PASSENGER watchdog Transport Focus says passengers often find it too difficult to claim compensation if their train is late or cancelled.
It is launching a publicity campaign today using cinema advertisements, station posters and social media to explain that compensation is available, often after a delay of just 15 minutes, although this is not yet universal.
The watchdog is calling for a new website, ‘quicker and easier’ claim processes, more automated compensation and for all TOCs to offer Delay Repay 15.
New research also published today describes the ‘complicated and lengthy claims processes’ of many train operating companies. A survey of more than 2000 people found that on average only three out of 10 passengers were told by the operator that they could claim for poor performance.
The standards vary widely, however. Virgin Trains was credited with alerting 60 per cent of passengers affected by delays, while Transport for Wales was at the other end of the table, with a score of 16 per cent, or fewer than two passengers in 10.
Transport Focus chief executive Anthony Smith said: ‘Too often passengers are left in the dark about their right to claim compensation on a delayed train. It’s about time it was made easier for passengers to get what they are entitled to.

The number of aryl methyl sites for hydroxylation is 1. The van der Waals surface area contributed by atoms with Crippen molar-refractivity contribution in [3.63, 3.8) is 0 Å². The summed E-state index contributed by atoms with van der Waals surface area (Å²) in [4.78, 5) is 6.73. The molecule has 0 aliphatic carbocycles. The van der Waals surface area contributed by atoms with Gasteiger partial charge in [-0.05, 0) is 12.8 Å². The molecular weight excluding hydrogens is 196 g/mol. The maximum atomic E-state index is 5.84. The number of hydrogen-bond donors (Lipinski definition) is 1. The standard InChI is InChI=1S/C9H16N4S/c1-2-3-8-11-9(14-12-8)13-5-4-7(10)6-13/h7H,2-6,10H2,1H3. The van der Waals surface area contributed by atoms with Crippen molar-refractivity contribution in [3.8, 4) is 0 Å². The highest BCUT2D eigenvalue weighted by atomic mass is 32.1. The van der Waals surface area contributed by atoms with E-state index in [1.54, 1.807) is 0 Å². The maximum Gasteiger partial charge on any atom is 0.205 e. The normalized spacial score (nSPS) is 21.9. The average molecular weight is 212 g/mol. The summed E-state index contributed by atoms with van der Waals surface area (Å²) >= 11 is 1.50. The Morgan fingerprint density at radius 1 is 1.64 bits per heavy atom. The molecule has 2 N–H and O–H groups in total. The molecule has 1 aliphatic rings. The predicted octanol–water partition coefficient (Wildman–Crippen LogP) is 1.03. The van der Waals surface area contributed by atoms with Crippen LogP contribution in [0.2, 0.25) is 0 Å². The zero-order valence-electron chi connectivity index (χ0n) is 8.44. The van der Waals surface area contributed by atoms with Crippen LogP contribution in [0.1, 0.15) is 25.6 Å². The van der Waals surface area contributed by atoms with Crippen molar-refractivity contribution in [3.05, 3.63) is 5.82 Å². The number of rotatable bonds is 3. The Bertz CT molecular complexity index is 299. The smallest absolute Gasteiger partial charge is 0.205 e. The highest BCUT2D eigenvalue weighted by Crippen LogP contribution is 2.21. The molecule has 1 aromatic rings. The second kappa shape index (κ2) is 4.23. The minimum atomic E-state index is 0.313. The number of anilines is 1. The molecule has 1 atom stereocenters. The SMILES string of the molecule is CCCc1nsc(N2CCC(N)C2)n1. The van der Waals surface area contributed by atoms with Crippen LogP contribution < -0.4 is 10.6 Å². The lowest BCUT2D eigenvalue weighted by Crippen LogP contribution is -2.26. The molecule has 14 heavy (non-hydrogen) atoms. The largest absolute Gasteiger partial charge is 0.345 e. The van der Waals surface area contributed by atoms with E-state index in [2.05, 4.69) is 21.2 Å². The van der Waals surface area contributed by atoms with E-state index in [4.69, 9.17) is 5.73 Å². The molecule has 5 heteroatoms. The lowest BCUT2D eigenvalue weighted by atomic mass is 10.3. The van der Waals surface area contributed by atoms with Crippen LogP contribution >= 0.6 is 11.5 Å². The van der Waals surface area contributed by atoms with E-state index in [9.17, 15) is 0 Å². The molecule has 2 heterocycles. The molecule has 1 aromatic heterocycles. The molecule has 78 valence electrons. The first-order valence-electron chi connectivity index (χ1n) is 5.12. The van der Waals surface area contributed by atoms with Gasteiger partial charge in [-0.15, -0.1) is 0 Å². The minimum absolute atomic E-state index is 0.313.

‘Despite the promise of “one-click” compensation only nine train operators currently pay out some form of automated compensation for delays and cancellations.
‘It’s vital that train operators actively encourage passengers to claim, making it quick, easy and automated as soon as possible.’
The Rail Delivery Group responded by pointing out that the standards of compensation arrangements are improving.
The RDG’s Robert Nisbet said: ‘We want passengers to get the compensation they’re entitled to and the industry is working together to encourage more people to claim and make the process easier. More train operators are offering automatic compensation and raising awareness of Delay Repay with announcements on trains, notifications on Facebook messenger and email reminders.’